Two of his four sons, Aaron and Daniel, have been inspired to work alongside their father in his spacious shop. A diamond saw for slicing gems and fossils sits near boxes of turquoise and agates. In between are high tables supporting works in progress, along with chisels, copping saws, and calipers. The rafters hold entwined elk horns, while the marble, redwood and juniper slabs, and twisted roots for bases are stacked outdoors. Local and out-of-state customers are encouraged to visit the studio so that they can select the stones, slabs, and bases that appeal to them—a level of wish fulfillment fit for a king.

Dorothy Noe

Andy and Aaron Sánchez Furniture
4 Archibeque Drive, Algodones
(505) 385-1189;


Carpio -Artscpes Furniture

If you're walking around Taos Pueblo, freshly blissed out by the beauty of the adobe village and the mountain vistas, you may think you are completely incapable of taking in one more mesmerizing experience. But you should try. Because as you walk past the House of Water Crow Studio Gallery, Carpio Bernal might come out and say hello—and he just might be one of the most interesting people in New Mexico.

When Carpio was five years old, tourists who heard him singing a song gave him two nickels each. “It opened my eyes on how to make money,” he says. Soon after that, as he walked across the Pueblo with a bow and arrow and a tomahawk that he’d made, tourists asked if they could buy them, and he sold them, happily. He made them with his grandfather, who, along with his grandmother, raised him. “I grew up traditionally, and speak fluent Tiwa,” says Carpio. “My grandparents were my teachers and inspired me to grow. I have a lot to thank them for; it’s embedded in my heart.”

Before producing fine inlay custom furniture (which features animal imagery, abstract designs, and geometric shapes formed by turquoise, coral, lapis, and sugilite), Bernal was part of the first Native American theater ensemble in New York City, at La MaMa Theatre in 1970, and moved to Washington State as a woodworking apprentice under his “spiritual father and teacher,” Bruce Miller, until 1984. He met his wife, Rose (a singer—and not just of Carpio’s praises), in the Pacific Northwest and returned with her to Taos Pueblo. In between New York and Washington, he came home and acted in a comedy film called The Human Highway, starring Dennis Hopper, Dean Stockwell, and Neil Young. He acted in other films with Kris Kristofferson and Kenny Rogers.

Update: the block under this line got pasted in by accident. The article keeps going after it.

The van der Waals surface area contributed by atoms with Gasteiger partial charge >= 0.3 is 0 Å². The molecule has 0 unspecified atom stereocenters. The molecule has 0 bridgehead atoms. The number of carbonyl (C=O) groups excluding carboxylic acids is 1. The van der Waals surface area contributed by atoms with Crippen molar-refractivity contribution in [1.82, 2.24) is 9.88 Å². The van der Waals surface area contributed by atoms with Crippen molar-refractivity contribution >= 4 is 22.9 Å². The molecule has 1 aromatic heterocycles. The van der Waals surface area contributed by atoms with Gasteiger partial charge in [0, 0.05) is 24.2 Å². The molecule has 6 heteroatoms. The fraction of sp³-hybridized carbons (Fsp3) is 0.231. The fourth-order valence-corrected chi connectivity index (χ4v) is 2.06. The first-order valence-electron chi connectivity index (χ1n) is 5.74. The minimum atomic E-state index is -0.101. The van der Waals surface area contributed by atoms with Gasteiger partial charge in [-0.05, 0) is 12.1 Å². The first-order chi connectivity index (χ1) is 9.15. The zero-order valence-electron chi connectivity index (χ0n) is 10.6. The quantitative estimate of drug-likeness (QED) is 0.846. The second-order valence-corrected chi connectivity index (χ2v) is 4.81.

His father, Paul Bernal, “was the first Native to ever win land back for Native people—he fought for Blue Lake.” As council secretary, Paul and Taos Pueblo’s religious leader, Juan de Jesus Romero, worked to negotiate an agreement with the federal government—48,000 acres were returned to the Pueblo as a result.

The lineage of movers, shakers, and makers continues to this day. “We have a family business,” he says. Four of his children contribute artwork to the gallery, which sells silver jewelry, baskets, drums, and Carpio’s furniture. The family also has a recording studio, where Rose is working on an album.

One of his more popular pieces is a slim, angled “chakra chair” that encourages the sitter to lean back, align his or her spine and neck, and relax. “People love it— they’re healing,” he says. “I often inlay an eagle figure, because the eagle is a powerful healer. Everything I do is from my heart. I catch my artwork from the wind, put it in my mind, use it, then let it go into the wind again and pass it on.”

Sitting in the chair, wind gently blowing your hair as you stare at Taos Pueblo’s buildings and blue sky, it all makes perfect sense.

Candace Walsh

House of Water Crow Studio Gallery
133 White Rock Rd., Taos Pueblo
(575) 770-7856; on Facebook